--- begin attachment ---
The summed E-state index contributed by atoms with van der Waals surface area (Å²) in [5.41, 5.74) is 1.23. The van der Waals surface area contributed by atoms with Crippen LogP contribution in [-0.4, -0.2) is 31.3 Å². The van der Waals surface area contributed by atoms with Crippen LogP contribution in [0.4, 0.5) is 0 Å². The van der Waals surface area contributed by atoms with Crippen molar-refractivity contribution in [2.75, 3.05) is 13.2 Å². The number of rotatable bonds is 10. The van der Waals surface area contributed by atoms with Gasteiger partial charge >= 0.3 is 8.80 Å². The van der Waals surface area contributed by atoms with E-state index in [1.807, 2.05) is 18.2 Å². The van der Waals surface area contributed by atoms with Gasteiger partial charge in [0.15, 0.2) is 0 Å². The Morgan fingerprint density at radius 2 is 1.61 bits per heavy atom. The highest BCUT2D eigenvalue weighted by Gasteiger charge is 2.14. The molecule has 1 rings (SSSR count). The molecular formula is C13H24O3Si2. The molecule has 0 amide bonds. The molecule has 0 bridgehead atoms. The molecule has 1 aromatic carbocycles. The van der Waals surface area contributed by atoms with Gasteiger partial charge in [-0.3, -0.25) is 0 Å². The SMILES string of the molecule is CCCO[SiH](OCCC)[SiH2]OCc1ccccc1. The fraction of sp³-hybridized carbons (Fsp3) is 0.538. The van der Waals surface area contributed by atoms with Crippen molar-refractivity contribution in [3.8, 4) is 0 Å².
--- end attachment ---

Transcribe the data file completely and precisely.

The summed E-state index contributed by atoms with van der Waals surface area (Å²) in [5.41, 5.74) is 1.23. The van der Waals surface area contributed by atoms with Crippen LogP contribution in [-0.4, -0.2) is 31.3 Å². The van der Waals surface area contributed by atoms with Crippen LogP contribution in [0.4, 0.5) is 0 Å². The van der Waals surface area contributed by atoms with Crippen molar-refractivity contribution in [2.75, 3.05) is 13.2 Å². The number of rotatable bonds is 10. The van der Waals surface area contributed by atoms with Gasteiger partial charge >= 0.3 is 8.80 Å². The van der Waals surface area contributed by atoms with E-state index in [1.807, 2.05) is 18.2 Å². The van der Waals surface area contributed by atoms with Gasteiger partial charge in [0.15, 0.2) is 0 Å². The Morgan fingerprint density at radius 2 is 1.61 bits per heavy atom. The highest BCUT2D eigenvalue weighted by Gasteiger charge is 2.14. The molecule has 1 rings (SSSR count). The molecular formula is C13H24O3Si2. The molecule has 0 amide bonds. The molecule has 0 bridgehead atoms. The molecule has 1 aromatic carbocycles. The van der Waals surface area contributed by atoms with Gasteiger partial charge in [-0.3, -0.25) is 0 Å². The SMILES string of the molecule is CCCO[SiH](OCCC)[SiH2]OCc1ccccc1. The fraction of sp³-hybridized carbons (Fsp3) is 0.538. The van der Waals surface area contributed by atoms with Crippen molar-refractivity contribution in [3.8, 4) is 0 Å².